Rapunzel’s Daughters – review

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Jul 192011
 
Rapunzel's Daughters - review

This collection is a wonderful mixture of the magical, the bizarre, and the haunting flavor of the fairy tales we’ve all been raised on, with a healthy dose of the grown-up world. All of these stories deserve to be read and to be savored with the giddiness of childish abandon.

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 Posted by at 8:03 am

The Jack Daniels Sessions EP – review

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Jul 152011
 
The Jack Daniels Sessions EP - review

What does one do with a book like this? Read it, obviously, and if you could have seen me as I read it–eyes widening, jaw dropping, hair standing on end–you would probably have laughed. This is not always a comfortable book to read, but it is a magnificent one. The Jack Daniels Sessions EP: A Collection of Fantasies is comprised of short stories and vignettes that flow into one another like the Mississippi rushes over the Delta. Elwin Cotman is a writer, an activist, a performance artist and above all, an impeccable storyteller.

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 Posted by at 12:22 pm

The Lost Machine – review

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Jul 072011
 
The Lost Machine - review

Richard A. Kirk’s The Lost Machine is a delightful yet dark tale about a man named Lumsden Moss who first appears in a prison cell, waking from a nightmare. We never learn exactly why the door to his cell is open that day; all we know is that the prison has fallen into chaos. Moss makes his escape and begins his quest to right the wrongs that put him there. With the help of an unexpected companion, Moss journeys through a world full of witches, bandits and ghosts in search of a mechanical boy — the AI who committed the murders for which Moss was convicted.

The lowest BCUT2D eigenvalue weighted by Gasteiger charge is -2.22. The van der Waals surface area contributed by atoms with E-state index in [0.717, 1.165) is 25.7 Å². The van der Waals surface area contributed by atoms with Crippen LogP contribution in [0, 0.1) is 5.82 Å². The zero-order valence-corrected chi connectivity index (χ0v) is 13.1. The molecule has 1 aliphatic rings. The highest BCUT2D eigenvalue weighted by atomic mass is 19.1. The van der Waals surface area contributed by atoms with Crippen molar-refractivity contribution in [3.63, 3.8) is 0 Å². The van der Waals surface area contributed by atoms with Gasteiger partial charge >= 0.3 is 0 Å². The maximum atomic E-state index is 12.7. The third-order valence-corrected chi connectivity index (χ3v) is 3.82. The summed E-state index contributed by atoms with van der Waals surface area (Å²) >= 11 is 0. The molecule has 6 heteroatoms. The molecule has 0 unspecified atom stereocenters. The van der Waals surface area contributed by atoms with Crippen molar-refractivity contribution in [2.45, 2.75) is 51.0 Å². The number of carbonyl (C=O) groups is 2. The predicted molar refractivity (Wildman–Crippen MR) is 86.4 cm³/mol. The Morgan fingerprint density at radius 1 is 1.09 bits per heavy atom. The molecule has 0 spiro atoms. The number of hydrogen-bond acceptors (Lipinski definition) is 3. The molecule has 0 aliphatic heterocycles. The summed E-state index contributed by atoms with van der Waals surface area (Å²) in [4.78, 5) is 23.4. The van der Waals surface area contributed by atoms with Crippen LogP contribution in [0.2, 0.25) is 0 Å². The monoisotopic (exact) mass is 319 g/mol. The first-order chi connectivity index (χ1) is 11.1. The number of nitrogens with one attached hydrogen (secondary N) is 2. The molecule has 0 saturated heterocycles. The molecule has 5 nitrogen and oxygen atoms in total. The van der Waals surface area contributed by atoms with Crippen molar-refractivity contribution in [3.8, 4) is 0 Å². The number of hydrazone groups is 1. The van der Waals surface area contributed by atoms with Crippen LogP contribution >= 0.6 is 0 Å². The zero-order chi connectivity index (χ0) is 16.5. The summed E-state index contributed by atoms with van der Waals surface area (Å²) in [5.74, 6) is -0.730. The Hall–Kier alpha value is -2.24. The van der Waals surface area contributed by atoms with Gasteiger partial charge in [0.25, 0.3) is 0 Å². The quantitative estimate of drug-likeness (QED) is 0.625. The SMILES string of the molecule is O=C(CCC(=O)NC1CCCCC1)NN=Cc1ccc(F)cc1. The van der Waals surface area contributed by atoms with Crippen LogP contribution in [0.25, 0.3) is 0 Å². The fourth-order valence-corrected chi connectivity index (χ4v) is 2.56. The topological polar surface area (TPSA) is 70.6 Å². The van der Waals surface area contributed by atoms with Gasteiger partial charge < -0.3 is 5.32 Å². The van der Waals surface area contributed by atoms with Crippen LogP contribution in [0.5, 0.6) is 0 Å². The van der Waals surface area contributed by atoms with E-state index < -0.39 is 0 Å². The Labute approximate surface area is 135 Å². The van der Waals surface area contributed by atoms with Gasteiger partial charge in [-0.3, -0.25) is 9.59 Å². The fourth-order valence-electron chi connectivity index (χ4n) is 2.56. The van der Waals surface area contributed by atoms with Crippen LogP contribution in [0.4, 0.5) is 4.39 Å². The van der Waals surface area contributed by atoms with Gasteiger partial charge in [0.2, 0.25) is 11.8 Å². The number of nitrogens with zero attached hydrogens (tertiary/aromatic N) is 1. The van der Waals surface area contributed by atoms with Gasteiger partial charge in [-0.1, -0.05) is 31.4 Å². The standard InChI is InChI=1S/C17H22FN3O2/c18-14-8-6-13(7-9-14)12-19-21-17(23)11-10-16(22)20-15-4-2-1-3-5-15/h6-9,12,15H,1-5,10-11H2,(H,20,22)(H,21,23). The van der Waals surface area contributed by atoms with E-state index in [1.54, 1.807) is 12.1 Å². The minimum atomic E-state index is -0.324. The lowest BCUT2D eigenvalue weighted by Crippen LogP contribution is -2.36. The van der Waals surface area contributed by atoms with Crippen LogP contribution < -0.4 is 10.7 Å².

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 Posted by at 11:34 am

East Meets West: Yei Theodora Ozaki’s Japanese Fairy Tales

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May 292011
 
East Meets West: Yei Theodora Ozaki’s Japanese Fairy Tales

Even after over a century since its first publication, the stories remain well-told and the collection varied. With something there for everyone, I found many motifs and themes that touched me on a personal level. But I also became interested in the author — herself born of a Japanese father and an English mother — and in her reasons for retelling these stories. So in this article I intend to examine both the stories and the author, looking both at what they have to offer a 21st-century reader and how they reflect the original social context and aims of Yei Theodora Ozaki.